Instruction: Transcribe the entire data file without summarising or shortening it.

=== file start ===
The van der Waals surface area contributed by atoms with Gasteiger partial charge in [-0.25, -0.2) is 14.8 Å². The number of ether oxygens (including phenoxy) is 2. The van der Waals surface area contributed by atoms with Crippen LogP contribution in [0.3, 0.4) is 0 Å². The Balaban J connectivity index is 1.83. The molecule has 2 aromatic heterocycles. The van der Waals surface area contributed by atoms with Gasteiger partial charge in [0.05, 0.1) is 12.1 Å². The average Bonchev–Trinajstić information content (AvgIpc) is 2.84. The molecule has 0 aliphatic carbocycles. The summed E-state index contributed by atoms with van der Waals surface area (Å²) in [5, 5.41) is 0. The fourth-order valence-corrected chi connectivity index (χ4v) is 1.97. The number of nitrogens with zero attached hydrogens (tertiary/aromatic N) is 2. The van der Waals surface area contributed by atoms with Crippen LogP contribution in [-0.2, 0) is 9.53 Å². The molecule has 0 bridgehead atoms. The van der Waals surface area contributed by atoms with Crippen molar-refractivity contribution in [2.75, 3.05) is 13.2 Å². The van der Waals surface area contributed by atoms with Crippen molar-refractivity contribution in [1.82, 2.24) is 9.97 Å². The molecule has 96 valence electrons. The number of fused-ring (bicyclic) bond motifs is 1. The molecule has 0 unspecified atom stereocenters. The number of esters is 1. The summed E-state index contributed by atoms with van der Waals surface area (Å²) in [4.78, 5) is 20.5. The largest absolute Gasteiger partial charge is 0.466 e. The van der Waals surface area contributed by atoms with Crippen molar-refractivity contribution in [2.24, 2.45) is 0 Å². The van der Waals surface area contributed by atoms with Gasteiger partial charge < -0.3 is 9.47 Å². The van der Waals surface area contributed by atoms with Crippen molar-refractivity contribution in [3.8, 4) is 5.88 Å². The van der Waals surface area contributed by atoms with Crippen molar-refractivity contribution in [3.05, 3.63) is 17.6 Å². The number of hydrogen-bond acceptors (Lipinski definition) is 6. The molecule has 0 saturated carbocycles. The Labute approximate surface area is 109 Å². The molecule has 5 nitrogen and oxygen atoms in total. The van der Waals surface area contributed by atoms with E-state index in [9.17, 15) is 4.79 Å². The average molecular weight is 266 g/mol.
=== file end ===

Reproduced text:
The van der Waals surface area contributed by atoms with Gasteiger partial charge in [-0.25, -0.2) is 14.8 Å². The number of ether oxygens (including phenoxy) is 2. The van der Waals surface area contributed by atoms with Crippen LogP contribution in [0.3, 0.4) is 0 Å². The Balaban J connectivity index is 1.83. The molecule has 2 aromatic heterocycles. The van der Waals surface area contributed by atoms with Gasteiger partial charge in [0.05, 0.1) is 12.1 Å². The average Bonchev–Trinajstić information content (AvgIpc) is 2.84. The molecule has 0 aliphatic carbocycles. The summed E-state index contributed by atoms with van der Waals surface area (Å²) in [5, 5.41) is 0. The fourth-order valence-corrected chi connectivity index (χ4v) is 1.97. The number of nitrogens with zero attached hydrogens (tertiary/aromatic N) is 2. The van der Waals surface area contributed by atoms with Crippen LogP contribution in [-0.2, 0) is 9.53 Å². The molecule has 0 bridgehead atoms. The van der Waals surface area contributed by atoms with Crippen molar-refractivity contribution in [2.75, 3.05) is 13.2 Å². The van der Waals surface area contributed by atoms with Crippen molar-refractivity contribution in [1.82, 2.24) is 9.97 Å². The molecule has 96 valence electrons. The number of fused-ring (bicyclic) bond motifs is 1. The molecule has 0 unspecified atom stereocenters. The number of esters is 1. The summed E-state index contributed by atoms with van der Waals surface area (Å²) in [4.78, 5) is 20.5. The largest absolute Gasteiger partial charge is 0.466 e. The van der Waals surface area contributed by atoms with Crippen molar-refractivity contribution in [2.24, 2.45) is 0 Å². The van der Waals surface area contributed by atoms with Gasteiger partial charge < -0.3 is 9.47 Å². The van der Waals surface area contributed by atoms with Crippen molar-refractivity contribution in [3.8, 4) is 5.88 Å². The van der Waals surface area contributed by atoms with Crippen molar-refractivity contribution in [3.05, 3.63) is 17.6 Å². The number of hydrogen-bond acceptors (Lipinski definition) is 6. The molecule has 0 saturated carbocycles. The Labute approximate surface area is 109 Å². The molecule has 5 nitrogen and oxygen atoms in total. The van der Waals surface area contributed by atoms with E-state index in [9.17, 15) is 4.79 Å². The average molecular weight is 266 g/mol.